‘Swift’: yes. ‘Sport’: yes. No better words than these for this most enjoyable small hatchback
Car Reviewed: Suzuki Swift 1.4 Hybrid Sport
Suzuki once again provides a very reasonably-priced car that offers plenty of driving entertainment along with a sensible package of small car versatility.
Our test model was the 1.4 Boosterjet hybrid (all Suzukis have some form of hybridity). At times, for example, descending long hills, brake regeneration can be detected doing its job, as though some force is slightly slowing the car.
One of my passengers found the ride a little uncomfortable and the car a bit noisy. Personally, I was surprised at that, but any petrolhead would be: driving the Swift Sport was rarely anything but a lot of fun; the ride was quite firm but not at all harsh; the noise only rose to a crisp crescendo when the pedal was booted; the car seemed to positively enjoy being pressed to show off its mettle along any road and was particularly at home on any zig-zag country road. Our test car was on Continental ContiSport Contact tyres which undoubtedly contributed to the overall performance.
Suzuki’s four-cylinder 129bhp BoosterJet engine is an excellent all-rounder; it revs very happily, can reach 62 mph in less than eight seconds, but can potter along in top (6th) gear at hardly more than 1000 rpm. 70 mph asks only 2400 rpm. The gear change itself is precise and sweet.
Given that we all need to drive safely and sensibly, the Swift Sport was temptation on four wheels that I usually managed to resist. And so, the only time the brakes were thoroughly tested was in a series of controlled emergency stops in a quiet private place. They passed the test.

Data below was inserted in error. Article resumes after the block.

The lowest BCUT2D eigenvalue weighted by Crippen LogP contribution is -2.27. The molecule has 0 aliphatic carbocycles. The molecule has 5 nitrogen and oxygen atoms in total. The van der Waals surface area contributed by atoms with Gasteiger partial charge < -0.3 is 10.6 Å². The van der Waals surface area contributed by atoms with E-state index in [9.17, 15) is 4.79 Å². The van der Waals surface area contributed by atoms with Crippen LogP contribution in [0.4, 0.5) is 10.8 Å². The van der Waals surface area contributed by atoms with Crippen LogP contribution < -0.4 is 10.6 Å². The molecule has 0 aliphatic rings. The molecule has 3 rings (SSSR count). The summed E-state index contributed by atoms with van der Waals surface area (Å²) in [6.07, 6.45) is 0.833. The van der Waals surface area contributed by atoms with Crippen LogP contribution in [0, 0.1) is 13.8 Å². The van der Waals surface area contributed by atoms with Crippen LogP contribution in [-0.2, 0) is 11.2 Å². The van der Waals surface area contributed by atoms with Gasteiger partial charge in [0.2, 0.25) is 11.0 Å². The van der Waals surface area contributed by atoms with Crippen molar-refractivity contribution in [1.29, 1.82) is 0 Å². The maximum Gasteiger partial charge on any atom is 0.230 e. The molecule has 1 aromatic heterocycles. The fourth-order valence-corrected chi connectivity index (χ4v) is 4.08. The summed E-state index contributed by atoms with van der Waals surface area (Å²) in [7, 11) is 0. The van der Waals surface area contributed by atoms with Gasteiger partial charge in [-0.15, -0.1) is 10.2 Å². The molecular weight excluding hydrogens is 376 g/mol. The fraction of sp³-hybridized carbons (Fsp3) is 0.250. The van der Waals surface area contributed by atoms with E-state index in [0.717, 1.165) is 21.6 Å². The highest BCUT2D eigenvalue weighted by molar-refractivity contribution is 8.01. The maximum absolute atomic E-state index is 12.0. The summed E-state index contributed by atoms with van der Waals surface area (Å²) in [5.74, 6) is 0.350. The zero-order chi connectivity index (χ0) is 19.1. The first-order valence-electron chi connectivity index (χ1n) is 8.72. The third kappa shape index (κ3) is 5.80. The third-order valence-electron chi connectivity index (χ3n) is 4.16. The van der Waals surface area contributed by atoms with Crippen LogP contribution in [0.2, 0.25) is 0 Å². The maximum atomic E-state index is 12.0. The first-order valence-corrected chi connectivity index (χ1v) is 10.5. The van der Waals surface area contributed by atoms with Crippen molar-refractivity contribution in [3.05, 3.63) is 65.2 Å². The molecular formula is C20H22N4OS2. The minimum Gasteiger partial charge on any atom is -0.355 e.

Given the price, Suzuki has equipped the Swift Sport with a fulsome set of safety and convenience features.
One of these was the radar system that goes under the somewhat confusing section in the owner’s handbook of ‘dual brake assistance’; it happened to be sensitive enough to issue audible warnings, rather unnecessarily, I found, of the apparently too-close proximity of other vehicles on any quarter. Or overhanging tree branches (were they really?). The good thing, however, is that this can be turned off…although it defaults to being on each time the engine is re-started. It’s not just Suzuki, to be fair, who may rightly feel that their cars need to be closely competitive to other cars that have a similar system.
I drove the Swift Sport for 530 miles in the usual test mix of town, cross-country, dual carriageway and motorway. According to the car’s trip computer, the final fuel consumption reckoning was a satisfactory 49.2 mpg.
Filling up the tank revealed a bit of a quirk. The range was revealed as 316 miles, which I thought just didn’t seem right. Surely it would be more than that? So it proved. That figure of 316 remained there for about a hundred miles; only then did it start to reduce as the miles went by. Therefore, I reckon the Swift Sport’s tank will only need refilling at well over the 400-mile mark, a valuable range for a compact, sporty car.
£23,670 for the Swift Sport makes this a strong contender in its class, offering much of the equipment of more ‘premium’ rivals, being also seemingly very nicely finished.
Tom Scanlan has written for a wide variety of magazines and newspapers, particularly the Reading Evening Post for ten years, having got into motoring journalism in 1973 via the somewhat unlikely back door of the British Forces Broadcasting Service. BFBS produced a weekly radio motoring show for the services overseas and Tom produced it, as well as interviewing experts and eventually reporting on cars.
He is into classic cars and has owned Porsche, Ferrari, pre-war Alvis and Rileys and currently owns his fifth old Alfa Romeo, a 1984 GTV 2.0.
In his spare time, Tom is a professional cricket coach.